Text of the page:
Back of the Napkin is the "how" and "why" of communicating with your customer, team or prospect. As the title suggests it is a very visual book with many images, acronyms and approaches on how to draw and have a conversation versus death by powerpoint. By traversing through the 6 "W" questions (i.e. What, Who, When, Why, Where and How), Dan Roam provides a stock set of templates on how to visualise this to provide impact in your conversation. Very well worth a read!
Three key takeaways from the book:
1. People like seeing other people’s pictures. In most presentation situations, audiences respond better to hand-drawn images (however crudely drawn) than to polished graphics; as long as you're credible that is
2. Look, see, imagine and show is the four step process to getting visual. You don't need to be a phenomenal drawer because there are templated approaches for any situation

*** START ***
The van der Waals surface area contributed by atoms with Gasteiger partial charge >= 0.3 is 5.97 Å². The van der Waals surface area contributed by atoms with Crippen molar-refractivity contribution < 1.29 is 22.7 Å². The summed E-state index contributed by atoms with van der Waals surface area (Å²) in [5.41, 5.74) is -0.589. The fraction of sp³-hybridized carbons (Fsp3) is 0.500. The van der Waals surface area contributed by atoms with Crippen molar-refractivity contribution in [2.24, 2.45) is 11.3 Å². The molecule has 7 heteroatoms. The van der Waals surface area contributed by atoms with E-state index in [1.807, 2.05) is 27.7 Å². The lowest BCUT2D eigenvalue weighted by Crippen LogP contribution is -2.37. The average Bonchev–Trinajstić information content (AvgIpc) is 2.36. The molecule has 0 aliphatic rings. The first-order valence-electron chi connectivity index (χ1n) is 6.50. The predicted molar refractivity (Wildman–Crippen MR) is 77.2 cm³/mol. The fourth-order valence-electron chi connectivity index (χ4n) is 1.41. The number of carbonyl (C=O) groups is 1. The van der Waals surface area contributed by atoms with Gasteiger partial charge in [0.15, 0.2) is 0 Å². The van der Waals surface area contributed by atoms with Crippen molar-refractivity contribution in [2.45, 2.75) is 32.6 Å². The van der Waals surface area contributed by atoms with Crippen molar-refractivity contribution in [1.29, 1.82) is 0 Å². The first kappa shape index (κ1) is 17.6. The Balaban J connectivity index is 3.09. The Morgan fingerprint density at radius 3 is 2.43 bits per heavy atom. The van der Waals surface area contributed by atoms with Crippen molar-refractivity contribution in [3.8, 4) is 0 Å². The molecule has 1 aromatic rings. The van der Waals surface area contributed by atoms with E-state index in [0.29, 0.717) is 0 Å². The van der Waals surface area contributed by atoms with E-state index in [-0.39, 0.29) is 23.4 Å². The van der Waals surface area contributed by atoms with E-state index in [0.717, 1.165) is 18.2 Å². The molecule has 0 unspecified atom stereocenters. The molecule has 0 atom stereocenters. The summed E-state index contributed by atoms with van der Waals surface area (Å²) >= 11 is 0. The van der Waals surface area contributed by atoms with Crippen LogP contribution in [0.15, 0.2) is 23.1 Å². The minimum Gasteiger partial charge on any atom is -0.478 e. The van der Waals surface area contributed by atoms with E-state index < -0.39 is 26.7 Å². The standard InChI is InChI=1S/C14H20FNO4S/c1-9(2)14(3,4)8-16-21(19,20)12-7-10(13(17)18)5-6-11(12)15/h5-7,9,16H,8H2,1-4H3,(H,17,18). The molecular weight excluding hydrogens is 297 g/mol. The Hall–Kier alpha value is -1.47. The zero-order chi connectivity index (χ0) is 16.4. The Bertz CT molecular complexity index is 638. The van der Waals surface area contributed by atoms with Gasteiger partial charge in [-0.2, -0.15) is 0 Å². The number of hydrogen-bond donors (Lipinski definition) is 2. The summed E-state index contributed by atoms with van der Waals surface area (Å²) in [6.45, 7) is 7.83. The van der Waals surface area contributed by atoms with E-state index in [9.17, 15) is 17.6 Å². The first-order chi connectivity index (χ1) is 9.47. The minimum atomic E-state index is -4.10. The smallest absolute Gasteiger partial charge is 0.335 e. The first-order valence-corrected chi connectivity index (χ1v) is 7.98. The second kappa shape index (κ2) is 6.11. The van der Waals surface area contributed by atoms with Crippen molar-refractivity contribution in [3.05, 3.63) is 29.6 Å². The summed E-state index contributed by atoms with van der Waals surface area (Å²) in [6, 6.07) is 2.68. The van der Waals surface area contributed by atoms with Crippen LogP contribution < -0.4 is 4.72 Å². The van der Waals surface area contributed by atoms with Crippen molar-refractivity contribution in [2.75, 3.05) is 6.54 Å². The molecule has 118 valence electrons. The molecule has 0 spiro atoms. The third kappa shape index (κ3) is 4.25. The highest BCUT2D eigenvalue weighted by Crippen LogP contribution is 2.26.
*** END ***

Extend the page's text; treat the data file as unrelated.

3. Visual thinking is where it is at. We need to take advantage of our innate ability to see both with our eyes and our mind's eyes.
Longer, more traditional review.
Based perhaps on the simplicity of the title, some reviewers have expressed disappointment that this book does not provide a simple silver bullet than can turn chaos into strategic plans and market dominance, all in the space of a paper napkin. True, it does not do that. What it does provide is a bundle of silver bullets that attack specific problem types -- and then a whole bundle of "user's manuals", one for each type of bullet and each way you could use it, and that does create levels of complexity that defy the original premise.